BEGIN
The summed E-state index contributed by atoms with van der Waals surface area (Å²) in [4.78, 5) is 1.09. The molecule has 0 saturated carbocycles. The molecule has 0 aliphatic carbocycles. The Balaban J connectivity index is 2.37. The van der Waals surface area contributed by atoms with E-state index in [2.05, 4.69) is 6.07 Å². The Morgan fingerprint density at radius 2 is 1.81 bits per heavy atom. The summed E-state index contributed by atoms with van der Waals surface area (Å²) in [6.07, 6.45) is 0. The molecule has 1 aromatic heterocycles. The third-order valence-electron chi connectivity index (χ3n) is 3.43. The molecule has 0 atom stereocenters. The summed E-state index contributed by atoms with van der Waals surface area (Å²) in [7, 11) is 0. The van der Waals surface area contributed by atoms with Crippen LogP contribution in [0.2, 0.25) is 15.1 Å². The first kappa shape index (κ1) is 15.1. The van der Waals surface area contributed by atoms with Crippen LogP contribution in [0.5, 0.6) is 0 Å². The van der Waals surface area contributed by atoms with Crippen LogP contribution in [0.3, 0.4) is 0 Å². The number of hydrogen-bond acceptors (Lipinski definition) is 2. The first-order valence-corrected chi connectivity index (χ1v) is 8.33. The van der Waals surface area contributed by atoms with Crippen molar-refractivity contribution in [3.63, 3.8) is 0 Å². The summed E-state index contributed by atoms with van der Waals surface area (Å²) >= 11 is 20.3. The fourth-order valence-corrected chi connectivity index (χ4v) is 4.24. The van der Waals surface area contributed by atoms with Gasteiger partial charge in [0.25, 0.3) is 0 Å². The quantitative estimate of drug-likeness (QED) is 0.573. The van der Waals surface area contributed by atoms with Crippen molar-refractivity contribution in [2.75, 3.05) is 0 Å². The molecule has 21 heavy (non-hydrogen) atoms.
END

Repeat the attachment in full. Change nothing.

The summed E-state index contributed by atoms with van der Waals surface area (Å²) in [4.78, 5) is 1.09. The molecule has 0 saturated carbocycles. The molecule has 0 aliphatic carbocycles. The Balaban J connectivity index is 2.37. The van der Waals surface area contributed by atoms with E-state index in [2.05, 4.69) is 6.07 Å². The Morgan fingerprint density at radius 2 is 1.81 bits per heavy atom. The summed E-state index contributed by atoms with van der Waals surface area (Å²) in [6.07, 6.45) is 0. The molecule has 1 aromatic heterocycles. The third-order valence-electron chi connectivity index (χ3n) is 3.43. The molecule has 0 atom stereocenters. The summed E-state index contributed by atoms with van der Waals surface area (Å²) in [7, 11) is 0. The van der Waals surface area contributed by atoms with Crippen LogP contribution in [0.2, 0.25) is 15.1 Å². The first kappa shape index (κ1) is 15.1. The van der Waals surface area contributed by atoms with Crippen LogP contribution in [0.5, 0.6) is 0 Å². The van der Waals surface area contributed by atoms with Crippen LogP contribution in [0.3, 0.4) is 0 Å². The number of hydrogen-bond acceptors (Lipinski definition) is 2. The first-order valence-corrected chi connectivity index (χ1v) is 8.33. The van der Waals surface area contributed by atoms with Crippen molar-refractivity contribution in [3.63, 3.8) is 0 Å². The summed E-state index contributed by atoms with van der Waals surface area (Å²) >= 11 is 20.3. The fourth-order valence-corrected chi connectivity index (χ4v) is 4.24. The van der Waals surface area contributed by atoms with Gasteiger partial charge in [0.25, 0.3) is 0 Å². The quantitative estimate of drug-likeness (QED) is 0.573. The van der Waals surface area contributed by atoms with Crippen molar-refractivity contribution in [2.75, 3.05) is 0 Å². The molecule has 21 heavy (non-hydrogen) atoms.